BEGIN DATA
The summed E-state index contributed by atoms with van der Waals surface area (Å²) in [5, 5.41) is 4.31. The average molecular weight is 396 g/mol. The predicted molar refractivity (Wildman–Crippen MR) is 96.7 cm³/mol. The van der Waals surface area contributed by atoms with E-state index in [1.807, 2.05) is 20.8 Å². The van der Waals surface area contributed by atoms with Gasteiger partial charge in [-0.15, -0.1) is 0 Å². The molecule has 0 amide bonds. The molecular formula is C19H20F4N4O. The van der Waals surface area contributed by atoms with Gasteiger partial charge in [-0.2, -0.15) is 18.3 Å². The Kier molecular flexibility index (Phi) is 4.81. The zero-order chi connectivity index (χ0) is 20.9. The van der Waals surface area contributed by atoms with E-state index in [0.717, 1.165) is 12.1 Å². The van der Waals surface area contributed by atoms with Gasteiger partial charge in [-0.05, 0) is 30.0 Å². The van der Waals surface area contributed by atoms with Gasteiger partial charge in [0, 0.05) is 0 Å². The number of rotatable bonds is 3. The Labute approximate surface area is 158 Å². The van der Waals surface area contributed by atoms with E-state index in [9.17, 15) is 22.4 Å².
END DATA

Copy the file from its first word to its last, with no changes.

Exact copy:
The summed E-state index contributed by atoms with van der Waals surface area (Å²) in [5, 5.41) is 4.31. The average molecular weight is 396 g/mol. The predicted molar refractivity (Wildman–Crippen MR) is 96.7 cm³/mol. The van der Waals surface area contributed by atoms with E-state index in [1.807, 2.05) is 20.8 Å². The van der Waals surface area contributed by atoms with Gasteiger partial charge in [-0.15, -0.1) is 0 Å². The molecule has 0 amide bonds. The molecular formula is C19H20F4N4O. The van der Waals surface area contributed by atoms with Gasteiger partial charge in [-0.2, -0.15) is 18.3 Å². The Kier molecular flexibility index (Phi) is 4.81. The zero-order chi connectivity index (χ0) is 20.9. The van der Waals surface area contributed by atoms with E-state index in [0.717, 1.165) is 12.1 Å². The van der Waals surface area contributed by atoms with Gasteiger partial charge in [-0.05, 0) is 30.0 Å². The van der Waals surface area contributed by atoms with Gasteiger partial charge in [0, 0.05) is 0 Å². The number of rotatable bonds is 3. The Labute approximate surface area is 158 Å². The van der Waals surface area contributed by atoms with E-state index in [9.17, 15) is 22.4 Å².